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‘He was SO generous and supportive.’ 

At Network Nine in the 1960s Bert formed a longstanding friendship and partnership with the 'king' of Australian TV, Graham Kennedy

At Network Nine in the 1960s Bert formed a longstanding friendship and partnership with the ‘king’ of Australian TV, Graham Kennedy

With a showbiz career spanning across eight decades, Newton was the last remaining link between the dawn of Aussie television and today's industry

With a showbiz career spanning across eight decades, Newton was the last remaining link between the dawn of Aussie television and today’s industry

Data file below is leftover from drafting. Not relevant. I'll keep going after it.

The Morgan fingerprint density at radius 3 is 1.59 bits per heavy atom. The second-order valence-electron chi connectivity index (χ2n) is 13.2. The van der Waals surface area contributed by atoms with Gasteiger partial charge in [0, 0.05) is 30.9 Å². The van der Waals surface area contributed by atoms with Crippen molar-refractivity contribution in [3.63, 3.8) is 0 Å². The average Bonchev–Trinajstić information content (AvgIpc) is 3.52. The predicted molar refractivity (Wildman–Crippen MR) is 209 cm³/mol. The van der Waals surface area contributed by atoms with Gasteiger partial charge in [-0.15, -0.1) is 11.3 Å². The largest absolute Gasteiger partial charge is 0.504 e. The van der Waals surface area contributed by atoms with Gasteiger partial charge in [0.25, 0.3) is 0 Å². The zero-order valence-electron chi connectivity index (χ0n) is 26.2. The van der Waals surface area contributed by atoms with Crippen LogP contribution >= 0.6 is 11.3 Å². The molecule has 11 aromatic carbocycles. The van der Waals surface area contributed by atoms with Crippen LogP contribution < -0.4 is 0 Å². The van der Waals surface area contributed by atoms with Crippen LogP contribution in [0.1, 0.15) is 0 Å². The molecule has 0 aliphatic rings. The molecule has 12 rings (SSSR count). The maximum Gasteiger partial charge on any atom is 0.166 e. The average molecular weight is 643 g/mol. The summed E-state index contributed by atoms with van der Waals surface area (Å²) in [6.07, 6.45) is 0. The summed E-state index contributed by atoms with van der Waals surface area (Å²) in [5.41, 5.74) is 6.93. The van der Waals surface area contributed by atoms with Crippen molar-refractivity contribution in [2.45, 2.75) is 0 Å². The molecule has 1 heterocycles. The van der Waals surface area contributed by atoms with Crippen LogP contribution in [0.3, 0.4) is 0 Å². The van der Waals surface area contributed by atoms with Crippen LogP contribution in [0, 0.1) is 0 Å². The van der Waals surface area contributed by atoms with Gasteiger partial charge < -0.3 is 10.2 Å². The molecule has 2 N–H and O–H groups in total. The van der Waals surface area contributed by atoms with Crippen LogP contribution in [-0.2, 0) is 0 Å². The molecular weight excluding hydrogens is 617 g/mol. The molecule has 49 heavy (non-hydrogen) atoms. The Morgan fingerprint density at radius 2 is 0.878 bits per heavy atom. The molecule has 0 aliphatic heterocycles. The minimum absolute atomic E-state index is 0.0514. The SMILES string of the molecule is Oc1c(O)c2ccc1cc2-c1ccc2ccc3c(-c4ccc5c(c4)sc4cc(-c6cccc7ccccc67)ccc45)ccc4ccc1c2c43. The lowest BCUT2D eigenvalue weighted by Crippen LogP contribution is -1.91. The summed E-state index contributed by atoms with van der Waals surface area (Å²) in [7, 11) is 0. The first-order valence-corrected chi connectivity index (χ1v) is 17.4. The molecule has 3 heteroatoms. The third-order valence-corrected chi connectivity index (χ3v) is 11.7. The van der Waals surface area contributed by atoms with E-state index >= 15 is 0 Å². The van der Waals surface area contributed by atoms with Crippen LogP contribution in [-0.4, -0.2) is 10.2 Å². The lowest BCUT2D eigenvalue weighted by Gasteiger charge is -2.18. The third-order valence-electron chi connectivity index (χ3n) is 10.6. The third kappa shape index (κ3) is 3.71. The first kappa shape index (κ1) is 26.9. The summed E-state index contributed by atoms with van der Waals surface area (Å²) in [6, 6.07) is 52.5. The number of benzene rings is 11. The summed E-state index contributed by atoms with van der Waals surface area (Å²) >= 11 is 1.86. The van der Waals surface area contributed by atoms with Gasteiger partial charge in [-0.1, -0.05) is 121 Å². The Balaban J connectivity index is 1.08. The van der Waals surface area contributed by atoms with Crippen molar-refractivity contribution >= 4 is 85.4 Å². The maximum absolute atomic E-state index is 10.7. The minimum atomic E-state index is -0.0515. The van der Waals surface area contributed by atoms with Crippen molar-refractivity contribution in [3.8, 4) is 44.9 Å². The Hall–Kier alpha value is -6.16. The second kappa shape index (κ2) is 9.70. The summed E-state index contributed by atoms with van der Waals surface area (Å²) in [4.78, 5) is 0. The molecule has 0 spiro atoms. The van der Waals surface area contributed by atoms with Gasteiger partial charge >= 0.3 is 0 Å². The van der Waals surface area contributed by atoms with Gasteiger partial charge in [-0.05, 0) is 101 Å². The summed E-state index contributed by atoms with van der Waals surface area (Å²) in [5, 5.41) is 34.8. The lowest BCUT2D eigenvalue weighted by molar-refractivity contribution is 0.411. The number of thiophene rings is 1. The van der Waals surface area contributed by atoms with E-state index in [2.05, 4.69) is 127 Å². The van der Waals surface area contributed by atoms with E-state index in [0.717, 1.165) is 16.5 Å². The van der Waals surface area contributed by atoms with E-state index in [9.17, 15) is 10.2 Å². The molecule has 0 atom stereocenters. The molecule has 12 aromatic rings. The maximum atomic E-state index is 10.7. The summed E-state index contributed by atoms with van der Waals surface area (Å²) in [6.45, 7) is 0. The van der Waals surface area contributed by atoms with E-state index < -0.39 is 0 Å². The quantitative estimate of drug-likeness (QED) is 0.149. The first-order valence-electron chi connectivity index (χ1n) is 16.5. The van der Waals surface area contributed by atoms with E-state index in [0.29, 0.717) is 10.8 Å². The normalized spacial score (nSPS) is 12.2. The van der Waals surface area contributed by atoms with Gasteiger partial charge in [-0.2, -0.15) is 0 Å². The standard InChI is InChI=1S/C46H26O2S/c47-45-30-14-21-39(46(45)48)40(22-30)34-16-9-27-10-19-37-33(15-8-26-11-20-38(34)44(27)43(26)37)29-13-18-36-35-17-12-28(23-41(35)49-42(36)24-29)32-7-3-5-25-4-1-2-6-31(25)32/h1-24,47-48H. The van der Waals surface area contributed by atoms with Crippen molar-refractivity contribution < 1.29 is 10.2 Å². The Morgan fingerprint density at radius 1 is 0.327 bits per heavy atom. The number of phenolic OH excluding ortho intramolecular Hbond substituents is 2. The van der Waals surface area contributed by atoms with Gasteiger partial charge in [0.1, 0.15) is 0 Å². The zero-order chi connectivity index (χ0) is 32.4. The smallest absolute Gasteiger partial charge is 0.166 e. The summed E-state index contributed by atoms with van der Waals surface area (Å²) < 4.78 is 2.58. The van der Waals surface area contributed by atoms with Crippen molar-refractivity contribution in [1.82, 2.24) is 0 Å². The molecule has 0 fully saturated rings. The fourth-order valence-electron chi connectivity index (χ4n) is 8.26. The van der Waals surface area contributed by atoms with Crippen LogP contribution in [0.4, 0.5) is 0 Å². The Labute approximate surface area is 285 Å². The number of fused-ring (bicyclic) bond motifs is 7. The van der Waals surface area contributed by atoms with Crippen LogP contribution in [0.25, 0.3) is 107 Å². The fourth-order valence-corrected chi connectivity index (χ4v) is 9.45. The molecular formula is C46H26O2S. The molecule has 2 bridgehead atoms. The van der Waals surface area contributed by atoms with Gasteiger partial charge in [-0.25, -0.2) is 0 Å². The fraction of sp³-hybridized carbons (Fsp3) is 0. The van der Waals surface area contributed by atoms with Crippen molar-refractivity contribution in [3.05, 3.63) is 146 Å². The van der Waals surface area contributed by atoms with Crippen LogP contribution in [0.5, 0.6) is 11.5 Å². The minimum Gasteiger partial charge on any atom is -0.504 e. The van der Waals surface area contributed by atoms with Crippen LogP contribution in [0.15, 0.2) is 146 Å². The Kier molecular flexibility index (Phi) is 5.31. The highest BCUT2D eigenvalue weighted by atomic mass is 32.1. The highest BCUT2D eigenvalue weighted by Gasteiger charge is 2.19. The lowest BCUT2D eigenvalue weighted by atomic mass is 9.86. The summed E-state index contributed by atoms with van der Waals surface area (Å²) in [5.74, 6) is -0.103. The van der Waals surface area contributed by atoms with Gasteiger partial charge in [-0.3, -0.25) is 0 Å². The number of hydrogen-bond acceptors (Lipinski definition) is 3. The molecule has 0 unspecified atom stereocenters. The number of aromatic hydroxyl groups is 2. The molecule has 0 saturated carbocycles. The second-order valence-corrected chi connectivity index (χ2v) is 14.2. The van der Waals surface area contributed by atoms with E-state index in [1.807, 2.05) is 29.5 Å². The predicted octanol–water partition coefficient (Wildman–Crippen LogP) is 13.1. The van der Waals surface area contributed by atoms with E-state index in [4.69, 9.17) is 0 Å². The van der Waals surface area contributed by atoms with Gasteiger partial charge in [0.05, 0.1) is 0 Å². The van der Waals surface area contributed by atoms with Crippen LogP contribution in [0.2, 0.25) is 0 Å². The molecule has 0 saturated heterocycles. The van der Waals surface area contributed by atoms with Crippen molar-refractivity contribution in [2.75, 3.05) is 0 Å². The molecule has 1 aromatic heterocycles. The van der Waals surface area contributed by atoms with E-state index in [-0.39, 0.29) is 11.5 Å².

Bert Newton’s career encompassed radio, TV and the stage, beginning with appearances on radio station 3XY in 1950.

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He continued doing ad reads for the station throughout high school, and eventually dropped out of school to work there as a DJ.

He made the leap to television in 1957, just one year after the launch of commercial television in Australia.

With a showbiz career spanning across eight decades, Newton was the last remaining link between the dawn of Aussie television and today’s industry.

His first major gig on the small screen was as the host of The Late Show from 1957 to 1959.

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He then jumped over to rival network Nine and formed a friendship and partnership with Graham Kennedy.

He quickly became Kennedy’s loveable sidekick and the pair worked together across various shows for almost fifteen years.